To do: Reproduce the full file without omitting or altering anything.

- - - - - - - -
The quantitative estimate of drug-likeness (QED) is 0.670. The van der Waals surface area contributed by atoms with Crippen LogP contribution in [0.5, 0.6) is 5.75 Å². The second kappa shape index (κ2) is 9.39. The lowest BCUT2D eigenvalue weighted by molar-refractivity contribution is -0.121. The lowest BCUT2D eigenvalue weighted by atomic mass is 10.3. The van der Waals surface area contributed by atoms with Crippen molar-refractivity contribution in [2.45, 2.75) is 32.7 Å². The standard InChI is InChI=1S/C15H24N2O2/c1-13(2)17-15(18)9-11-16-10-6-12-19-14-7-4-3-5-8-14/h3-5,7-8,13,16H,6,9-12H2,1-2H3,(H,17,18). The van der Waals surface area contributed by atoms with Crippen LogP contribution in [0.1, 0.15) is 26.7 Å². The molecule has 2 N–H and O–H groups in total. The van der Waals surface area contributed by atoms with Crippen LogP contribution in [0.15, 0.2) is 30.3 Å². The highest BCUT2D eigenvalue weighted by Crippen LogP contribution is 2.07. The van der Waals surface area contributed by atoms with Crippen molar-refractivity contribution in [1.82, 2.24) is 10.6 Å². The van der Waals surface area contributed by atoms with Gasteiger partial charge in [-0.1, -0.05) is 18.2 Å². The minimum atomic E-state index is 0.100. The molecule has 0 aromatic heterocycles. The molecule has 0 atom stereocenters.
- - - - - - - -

The quantitative estimate of drug-likeness (QED) is 0.670. The van der Waals surface area contributed by atoms with Crippen LogP contribution in [0.5, 0.6) is 5.75 Å². The second kappa shape index (κ2) is 9.39. The lowest BCUT2D eigenvalue weighted by molar-refractivity contribution is -0.121. The lowest BCUT2D eigenvalue weighted by atomic mass is 10.3. The van der Waals surface area contributed by atoms with Crippen molar-refractivity contribution in [2.45, 2.75) is 32.7 Å². The standard InChI is InChI=1S/C15H24N2O2/c1-13(2)17-15(18)9-11-16-10-6-12-19-14-7-4-3-5-8-14/h3-5,7-8,13,16H,6,9-12H2,1-2H3,(H,17,18). The van der Waals surface area contributed by atoms with Crippen LogP contribution in [0.1, 0.15) is 26.7 Å². The molecule has 2 N–H and O–H groups in total. The van der Waals surface area contributed by atoms with Crippen LogP contribution in [0.15, 0.2) is 30.3 Å². The highest BCUT2D eigenvalue weighted by Crippen LogP contribution is 2.07. The van der Waals surface area contributed by atoms with Crippen molar-refractivity contribution in [1.82, 2.24) is 10.6 Å². The van der Waals surface area contributed by atoms with Gasteiger partial charge in [-0.1, -0.05) is 18.2 Å². The minimum atomic E-state index is 0.100. The molecule has 0 aromatic heterocycles. The molecule has 0 atom stereocenters.